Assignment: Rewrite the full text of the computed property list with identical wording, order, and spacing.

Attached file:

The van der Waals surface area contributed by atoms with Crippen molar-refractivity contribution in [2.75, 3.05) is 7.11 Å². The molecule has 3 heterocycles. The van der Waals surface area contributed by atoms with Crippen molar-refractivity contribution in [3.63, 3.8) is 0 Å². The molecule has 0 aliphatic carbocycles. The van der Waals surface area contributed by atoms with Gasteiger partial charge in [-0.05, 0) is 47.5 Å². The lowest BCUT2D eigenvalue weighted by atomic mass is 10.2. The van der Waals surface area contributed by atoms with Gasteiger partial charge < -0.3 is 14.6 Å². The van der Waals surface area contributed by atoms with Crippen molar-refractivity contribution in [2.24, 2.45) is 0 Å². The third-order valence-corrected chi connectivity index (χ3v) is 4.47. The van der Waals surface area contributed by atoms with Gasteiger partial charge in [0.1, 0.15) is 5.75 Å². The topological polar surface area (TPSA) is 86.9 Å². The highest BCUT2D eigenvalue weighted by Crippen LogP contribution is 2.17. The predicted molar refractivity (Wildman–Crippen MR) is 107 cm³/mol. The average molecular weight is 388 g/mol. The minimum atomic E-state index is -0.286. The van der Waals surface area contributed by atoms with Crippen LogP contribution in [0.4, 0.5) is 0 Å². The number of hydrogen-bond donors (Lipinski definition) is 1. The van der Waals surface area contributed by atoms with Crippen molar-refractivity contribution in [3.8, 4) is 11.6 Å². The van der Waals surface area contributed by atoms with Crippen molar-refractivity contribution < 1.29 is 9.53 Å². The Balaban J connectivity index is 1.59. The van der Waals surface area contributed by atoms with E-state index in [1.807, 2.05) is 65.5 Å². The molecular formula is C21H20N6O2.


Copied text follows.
The van der Waals surface area contributed by atoms with Crippen molar-refractivity contribution in [2.75, 3.05) is 7.11 Å². The molecule has 3 heterocycles. The van der Waals surface area contributed by atoms with Crippen molar-refractivity contribution in [3.63, 3.8) is 0 Å². The molecule has 0 aliphatic carbocycles. The van der Waals surface area contributed by atoms with Gasteiger partial charge in [-0.05, 0) is 47.5 Å². The lowest BCUT2D eigenvalue weighted by atomic mass is 10.2. The van der Waals surface area contributed by atoms with Gasteiger partial charge < -0.3 is 14.6 Å². The van der Waals surface area contributed by atoms with Crippen molar-refractivity contribution in [2.24, 2.45) is 0 Å². The third-order valence-corrected chi connectivity index (χ3v) is 4.47. The van der Waals surface area contributed by atoms with Gasteiger partial charge in [0.1, 0.15) is 5.75 Å². The topological polar surface area (TPSA) is 86.9 Å². The highest BCUT2D eigenvalue weighted by Crippen LogP contribution is 2.17. The predicted molar refractivity (Wildman–Crippen MR) is 107 cm³/mol. The average molecular weight is 388 g/mol. The minimum atomic E-state index is -0.286. The van der Waals surface area contributed by atoms with Crippen LogP contribution in [0.4, 0.5) is 0 Å². The number of hydrogen-bond donors (Lipinski definition) is 1. The van der Waals surface area contributed by atoms with Crippen molar-refractivity contribution in [3.8, 4) is 11.6 Å². The van der Waals surface area contributed by atoms with Crippen molar-refractivity contribution < 1.29 is 9.53 Å². The Balaban J connectivity index is 1.59. The van der Waals surface area contributed by atoms with E-state index in [1.807, 2.05) is 65.5 Å². The molecular formula is C21H20N6O2.